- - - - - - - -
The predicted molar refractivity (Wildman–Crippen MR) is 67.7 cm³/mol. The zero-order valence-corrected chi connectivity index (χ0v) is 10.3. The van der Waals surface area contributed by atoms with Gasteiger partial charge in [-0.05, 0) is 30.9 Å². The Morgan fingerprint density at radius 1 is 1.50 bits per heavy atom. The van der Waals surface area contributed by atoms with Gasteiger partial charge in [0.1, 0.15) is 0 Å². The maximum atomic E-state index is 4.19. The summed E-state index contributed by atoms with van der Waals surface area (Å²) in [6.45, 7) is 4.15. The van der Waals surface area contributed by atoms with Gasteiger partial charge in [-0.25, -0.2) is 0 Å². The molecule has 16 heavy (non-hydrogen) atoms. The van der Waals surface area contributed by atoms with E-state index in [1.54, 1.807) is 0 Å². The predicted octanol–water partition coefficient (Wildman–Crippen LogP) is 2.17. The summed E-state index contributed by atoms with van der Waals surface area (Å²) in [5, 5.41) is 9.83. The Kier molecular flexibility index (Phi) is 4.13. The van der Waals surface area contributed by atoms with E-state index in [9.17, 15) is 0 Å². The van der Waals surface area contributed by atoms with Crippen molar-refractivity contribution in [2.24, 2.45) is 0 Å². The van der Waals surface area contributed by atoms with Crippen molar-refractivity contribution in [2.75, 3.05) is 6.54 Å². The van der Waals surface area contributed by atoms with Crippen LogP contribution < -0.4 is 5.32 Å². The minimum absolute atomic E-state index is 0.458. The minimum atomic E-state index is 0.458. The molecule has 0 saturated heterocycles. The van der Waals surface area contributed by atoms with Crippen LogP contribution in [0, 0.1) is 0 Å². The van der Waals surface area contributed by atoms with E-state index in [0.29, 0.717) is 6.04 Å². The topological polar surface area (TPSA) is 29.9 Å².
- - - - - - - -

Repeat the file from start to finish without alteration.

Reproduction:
The predicted molar refractivity (Wildman–Crippen MR) is 67.7 cm³/mol. The zero-order valence-corrected chi connectivity index (χ0v) is 10.3. The van der Waals surface area contributed by atoms with Gasteiger partial charge in [-0.05, 0) is 30.9 Å². The Morgan fingerprint density at radius 1 is 1.50 bits per heavy atom. The van der Waals surface area contributed by atoms with Gasteiger partial charge in [0.1, 0.15) is 0 Å². The maximum atomic E-state index is 4.19. The summed E-state index contributed by atoms with van der Waals surface area (Å²) in [6.45, 7) is 4.15. The van der Waals surface area contributed by atoms with Gasteiger partial charge in [-0.25, -0.2) is 0 Å². The molecule has 16 heavy (non-hydrogen) atoms. The van der Waals surface area contributed by atoms with E-state index in [1.54, 1.807) is 0 Å². The predicted octanol–water partition coefficient (Wildman–Crippen LogP) is 2.17. The summed E-state index contributed by atoms with van der Waals surface area (Å²) in [5, 5.41) is 9.83. The Kier molecular flexibility index (Phi) is 4.13. The van der Waals surface area contributed by atoms with E-state index in [9.17, 15) is 0 Å². The van der Waals surface area contributed by atoms with Crippen molar-refractivity contribution in [2.24, 2.45) is 0 Å². The van der Waals surface area contributed by atoms with Crippen molar-refractivity contribution in [2.75, 3.05) is 6.54 Å². The van der Waals surface area contributed by atoms with Crippen LogP contribution < -0.4 is 5.32 Å². The minimum absolute atomic E-state index is 0.458. The minimum atomic E-state index is 0.458. The molecule has 0 saturated heterocycles. The van der Waals surface area contributed by atoms with Crippen LogP contribution in [0, 0.1) is 0 Å². The van der Waals surface area contributed by atoms with E-state index in [0.29, 0.717) is 6.04 Å². The topological polar surface area (TPSA) is 29.9 Å².